Can anti-depressants change more than your mood? Can they actually change who you are? A new study says yes.
Roughly 7 percent of American adults have depression severe enough to take anti-depressants. The hope, of course, is that the medicine will counteract the down effects of the depression, bringing the patient back “up” to his or her normal level. It is seen primarily as a chemical balancing, much like insulin balances a diabetic’s blood sugar.
But now comes a research study of 240 adults that finds that important personality changes also take place in many patients who take antidepressants, including an increase in extrovert behavior and a decrease in neurotic behaviors.
The patients became more confident, outgoing and optimistic even after they stop the anti-depressants.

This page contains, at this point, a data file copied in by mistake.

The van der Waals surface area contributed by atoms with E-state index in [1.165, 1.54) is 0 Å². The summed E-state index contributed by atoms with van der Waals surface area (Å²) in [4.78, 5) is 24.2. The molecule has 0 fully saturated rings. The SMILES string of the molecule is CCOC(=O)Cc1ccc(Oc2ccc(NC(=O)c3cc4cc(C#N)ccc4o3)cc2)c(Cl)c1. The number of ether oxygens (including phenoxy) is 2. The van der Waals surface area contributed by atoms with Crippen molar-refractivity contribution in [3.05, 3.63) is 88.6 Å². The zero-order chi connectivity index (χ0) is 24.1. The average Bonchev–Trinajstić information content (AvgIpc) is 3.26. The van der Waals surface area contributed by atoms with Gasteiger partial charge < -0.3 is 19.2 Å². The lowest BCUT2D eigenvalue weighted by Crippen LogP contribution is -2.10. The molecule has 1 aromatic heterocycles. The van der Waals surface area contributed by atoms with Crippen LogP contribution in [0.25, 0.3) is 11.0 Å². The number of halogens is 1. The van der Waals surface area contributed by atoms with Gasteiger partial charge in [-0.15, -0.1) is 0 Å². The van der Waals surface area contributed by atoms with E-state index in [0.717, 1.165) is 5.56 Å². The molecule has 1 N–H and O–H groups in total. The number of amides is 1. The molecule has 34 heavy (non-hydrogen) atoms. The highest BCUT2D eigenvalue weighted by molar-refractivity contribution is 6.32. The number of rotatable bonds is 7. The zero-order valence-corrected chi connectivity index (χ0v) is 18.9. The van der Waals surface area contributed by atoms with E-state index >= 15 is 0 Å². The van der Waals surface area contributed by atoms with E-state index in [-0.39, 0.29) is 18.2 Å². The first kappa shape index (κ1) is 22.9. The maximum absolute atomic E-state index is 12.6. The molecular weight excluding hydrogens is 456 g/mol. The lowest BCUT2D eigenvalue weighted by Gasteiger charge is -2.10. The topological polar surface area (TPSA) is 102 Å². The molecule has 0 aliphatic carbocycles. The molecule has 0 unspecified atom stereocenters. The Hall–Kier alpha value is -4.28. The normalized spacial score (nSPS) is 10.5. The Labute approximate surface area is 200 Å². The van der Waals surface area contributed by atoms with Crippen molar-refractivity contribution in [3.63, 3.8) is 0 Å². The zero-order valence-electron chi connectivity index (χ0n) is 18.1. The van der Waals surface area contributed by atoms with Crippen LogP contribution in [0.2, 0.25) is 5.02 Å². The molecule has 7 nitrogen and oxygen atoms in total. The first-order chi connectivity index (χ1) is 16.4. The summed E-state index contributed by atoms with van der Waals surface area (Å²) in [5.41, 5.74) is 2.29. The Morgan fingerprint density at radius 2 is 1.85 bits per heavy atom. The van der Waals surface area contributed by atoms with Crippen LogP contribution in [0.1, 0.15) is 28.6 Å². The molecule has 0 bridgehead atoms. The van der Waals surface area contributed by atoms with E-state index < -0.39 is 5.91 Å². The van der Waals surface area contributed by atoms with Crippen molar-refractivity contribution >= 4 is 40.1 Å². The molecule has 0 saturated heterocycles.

Neuroticism and extroversion are two of the five traits thought to define personality and shape a person’s behavior and daily thoughts (the other three are conscientiousness, agreeability and openness to experience). Previously, it was thought to be very difficult to change any of these traits.
From the Los Angeles Times:
“The findings are striking, researchers said, because psychologists have long thought that such fundamental traits are moorings of an adult's personality that shift very little over a lifetime.
“The medications would seem to relieve depression by chemically altering brain processes that spawn negative thoughts rather than just alleviating symptoms associated with a depressed state, said Northwestern University psychologist Tony Z. Tang, the lead author of the study.
“The findings, published in the journal Archives of General Psychiatry and funded by the National Institute of Mental Health, could have significant implications for depression treatment, researchers not connected with the study said.
“It is unclear how long-lasting the changes in personality are, the authors said. But the study found that patients whose personalities shifted the most were less likely to relapse. And they said that monitoring those altered traits could be a useful, early gauge of whether a medication is working and how probable a recurrence would be.”